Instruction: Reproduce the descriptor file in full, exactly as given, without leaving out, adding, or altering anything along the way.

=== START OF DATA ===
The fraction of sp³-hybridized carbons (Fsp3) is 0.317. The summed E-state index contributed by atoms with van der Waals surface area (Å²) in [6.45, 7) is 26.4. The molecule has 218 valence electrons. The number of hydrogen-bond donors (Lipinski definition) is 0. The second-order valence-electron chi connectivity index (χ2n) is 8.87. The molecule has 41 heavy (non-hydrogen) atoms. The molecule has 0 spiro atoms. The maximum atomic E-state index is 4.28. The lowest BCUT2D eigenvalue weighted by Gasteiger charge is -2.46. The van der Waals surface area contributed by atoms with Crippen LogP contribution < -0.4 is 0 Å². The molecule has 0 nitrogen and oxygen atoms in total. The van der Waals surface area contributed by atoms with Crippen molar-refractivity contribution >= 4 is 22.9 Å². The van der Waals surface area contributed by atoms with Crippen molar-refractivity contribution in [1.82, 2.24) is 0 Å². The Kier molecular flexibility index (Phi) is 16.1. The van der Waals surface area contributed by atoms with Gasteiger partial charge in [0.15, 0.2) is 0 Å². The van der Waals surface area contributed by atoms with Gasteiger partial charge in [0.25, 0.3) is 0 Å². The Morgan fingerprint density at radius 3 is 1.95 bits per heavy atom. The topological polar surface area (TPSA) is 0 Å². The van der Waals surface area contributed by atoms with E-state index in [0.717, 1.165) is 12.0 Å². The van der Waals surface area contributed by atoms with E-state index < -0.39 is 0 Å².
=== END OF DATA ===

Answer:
The fraction of sp³-hybridized carbons (Fsp3) is 0.317. The summed E-state index contributed by atoms with van der Waals surface area (Å²) in [6.45, 7) is 26.4. The molecule has 218 valence electrons. The number of hydrogen-bond donors (Lipinski definition) is 0. The second-order valence-electron chi connectivity index (χ2n) is 8.87. The molecule has 41 heavy (non-hydrogen) atoms. The molecule has 0 spiro atoms. The maximum atomic E-state index is 4.28. The lowest BCUT2D eigenvalue weighted by Gasteiger charge is -2.46. The van der Waals surface area contributed by atoms with Crippen LogP contribution < -0.4 is 0 Å². The molecule has 0 nitrogen and oxygen atoms in total. The van der Waals surface area contributed by atoms with Crippen molar-refractivity contribution >= 4 is 22.9 Å². The van der Waals surface area contributed by atoms with Crippen molar-refractivity contribution in [1.82, 2.24) is 0 Å². The Kier molecular flexibility index (Phi) is 16.1. The van der Waals surface area contributed by atoms with Gasteiger partial charge in [0.15, 0.2) is 0 Å². The van der Waals surface area contributed by atoms with Gasteiger partial charge in [0.25, 0.3) is 0 Å². The Morgan fingerprint density at radius 3 is 1.95 bits per heavy atom. The topological polar surface area (TPSA) is 0 Å². The van der Waals surface area contributed by atoms with E-state index in [0.717, 1.165) is 12.0 Å². The van der Waals surface area contributed by atoms with E-state index < -0.39 is 0 Å².